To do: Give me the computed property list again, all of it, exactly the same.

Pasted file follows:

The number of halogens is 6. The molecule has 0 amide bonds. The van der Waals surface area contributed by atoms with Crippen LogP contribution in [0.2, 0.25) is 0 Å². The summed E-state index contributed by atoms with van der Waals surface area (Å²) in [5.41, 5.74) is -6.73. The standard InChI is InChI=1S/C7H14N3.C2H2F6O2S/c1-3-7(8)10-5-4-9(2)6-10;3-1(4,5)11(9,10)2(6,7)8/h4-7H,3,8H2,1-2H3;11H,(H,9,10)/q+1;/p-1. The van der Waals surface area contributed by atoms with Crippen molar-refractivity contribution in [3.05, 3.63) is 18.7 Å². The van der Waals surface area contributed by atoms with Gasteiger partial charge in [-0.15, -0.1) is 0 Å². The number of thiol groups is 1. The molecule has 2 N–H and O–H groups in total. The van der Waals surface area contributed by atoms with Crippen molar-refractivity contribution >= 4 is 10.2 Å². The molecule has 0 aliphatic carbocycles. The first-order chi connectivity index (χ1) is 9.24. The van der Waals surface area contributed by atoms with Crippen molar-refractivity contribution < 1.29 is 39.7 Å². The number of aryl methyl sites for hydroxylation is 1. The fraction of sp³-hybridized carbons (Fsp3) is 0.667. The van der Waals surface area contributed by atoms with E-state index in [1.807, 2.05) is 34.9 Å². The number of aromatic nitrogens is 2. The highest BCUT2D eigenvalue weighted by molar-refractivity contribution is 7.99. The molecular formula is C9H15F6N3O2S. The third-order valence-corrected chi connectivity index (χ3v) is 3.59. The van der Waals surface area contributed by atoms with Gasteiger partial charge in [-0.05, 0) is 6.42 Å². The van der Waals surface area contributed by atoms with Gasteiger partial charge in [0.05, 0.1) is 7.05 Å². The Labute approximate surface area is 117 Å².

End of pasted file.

The number of halogens is 6. The molecule has 0 amide bonds. The van der Waals surface area contributed by atoms with Crippen LogP contribution in [0.2, 0.25) is 0 Å². The summed E-state index contributed by atoms with van der Waals surface area (Å²) in [5.41, 5.74) is -6.73. The standard InChI is InChI=1S/C7H14N3.C2H2F6O2S/c1-3-7(8)10-5-4-9(2)6-10;3-1(4,5)11(9,10)2(6,7)8/h4-7H,3,8H2,1-2H3;11H,(H,9,10)/q+1;/p-1. The van der Waals surface area contributed by atoms with Crippen molar-refractivity contribution in [3.05, 3.63) is 18.7 Å². The van der Waals surface area contributed by atoms with Gasteiger partial charge in [-0.15, -0.1) is 0 Å². The number of thiol groups is 1. The molecule has 2 N–H and O–H groups in total. The van der Waals surface area contributed by atoms with Crippen molar-refractivity contribution >= 4 is 10.2 Å². The molecule has 0 aliphatic carbocycles. The first-order chi connectivity index (χ1) is 9.24. The van der Waals surface area contributed by atoms with Crippen molar-refractivity contribution < 1.29 is 39.7 Å². The number of aryl methyl sites for hydroxylation is 1. The fraction of sp³-hybridized carbons (Fsp3) is 0.667. The van der Waals surface area contributed by atoms with E-state index in [1.807, 2.05) is 34.9 Å². The number of aromatic nitrogens is 2. The highest BCUT2D eigenvalue weighted by molar-refractivity contribution is 7.99. The molecular formula is C9H15F6N3O2S. The third-order valence-corrected chi connectivity index (χ3v) is 3.59. The van der Waals surface area contributed by atoms with Gasteiger partial charge in [-0.05, 0) is 6.42 Å². The van der Waals surface area contributed by atoms with Gasteiger partial charge in [0.05, 0.1) is 7.05 Å². The Labute approximate surface area is 117 Å².